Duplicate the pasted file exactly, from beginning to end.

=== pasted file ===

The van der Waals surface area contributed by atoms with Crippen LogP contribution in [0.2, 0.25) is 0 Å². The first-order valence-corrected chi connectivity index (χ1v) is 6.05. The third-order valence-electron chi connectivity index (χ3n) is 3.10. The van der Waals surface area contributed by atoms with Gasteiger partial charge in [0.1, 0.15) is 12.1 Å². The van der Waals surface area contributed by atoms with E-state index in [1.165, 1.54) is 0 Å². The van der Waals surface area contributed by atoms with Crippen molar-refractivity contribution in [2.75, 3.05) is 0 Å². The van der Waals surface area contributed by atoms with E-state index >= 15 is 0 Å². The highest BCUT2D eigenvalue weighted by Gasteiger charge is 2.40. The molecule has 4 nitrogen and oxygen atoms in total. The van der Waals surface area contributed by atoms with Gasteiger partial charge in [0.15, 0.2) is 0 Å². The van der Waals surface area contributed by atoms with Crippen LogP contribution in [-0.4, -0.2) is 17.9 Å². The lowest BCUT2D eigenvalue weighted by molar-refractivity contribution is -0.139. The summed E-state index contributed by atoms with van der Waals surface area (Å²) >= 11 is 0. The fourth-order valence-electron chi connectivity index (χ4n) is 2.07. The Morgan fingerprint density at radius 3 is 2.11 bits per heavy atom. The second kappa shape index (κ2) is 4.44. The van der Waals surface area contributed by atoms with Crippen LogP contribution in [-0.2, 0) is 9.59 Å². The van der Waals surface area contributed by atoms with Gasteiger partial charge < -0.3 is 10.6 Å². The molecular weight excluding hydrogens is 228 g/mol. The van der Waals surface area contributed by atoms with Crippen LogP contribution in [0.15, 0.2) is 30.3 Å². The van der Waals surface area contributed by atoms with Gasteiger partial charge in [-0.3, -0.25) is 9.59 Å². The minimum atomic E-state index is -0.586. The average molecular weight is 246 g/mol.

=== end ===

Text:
The van der Waals surface area contributed by atoms with Crippen LogP contribution in [0.2, 0.25) is 0 Å². The first-order valence-corrected chi connectivity index (χ1v) is 6.05. The third-order valence-electron chi connectivity index (χ3n) is 3.10. The van der Waals surface area contributed by atoms with Gasteiger partial charge in [0.1, 0.15) is 12.1 Å². The van der Waals surface area contributed by atoms with E-state index in [1.165, 1.54) is 0 Å². The van der Waals surface area contributed by atoms with Crippen molar-refractivity contribution in [2.75, 3.05) is 0 Å². The van der Waals surface area contributed by atoms with E-state index >= 15 is 0 Å². The highest BCUT2D eigenvalue weighted by Gasteiger charge is 2.40. The molecule has 4 nitrogen and oxygen atoms in total. The van der Waals surface area contributed by atoms with Gasteiger partial charge in [0.15, 0.2) is 0 Å². The van der Waals surface area contributed by atoms with Crippen LogP contribution in [-0.4, -0.2) is 17.9 Å². The lowest BCUT2D eigenvalue weighted by molar-refractivity contribution is -0.139. The summed E-state index contributed by atoms with van der Waals surface area (Å²) >= 11 is 0. The fourth-order valence-electron chi connectivity index (χ4n) is 2.07. The Morgan fingerprint density at radius 3 is 2.11 bits per heavy atom. The second kappa shape index (κ2) is 4.44. The van der Waals surface area contributed by atoms with Crippen LogP contribution in [-0.2, 0) is 9.59 Å². The van der Waals surface area contributed by atoms with Gasteiger partial charge < -0.3 is 10.6 Å². The molecular weight excluding hydrogens is 228 g/mol. The van der Waals surface area contributed by atoms with Crippen LogP contribution in [0.15, 0.2) is 30.3 Å². The van der Waals surface area contributed by atoms with Gasteiger partial charge in [-0.3, -0.25) is 9.59 Å². The minimum atomic E-state index is -0.586. The average molecular weight is 246 g/mol.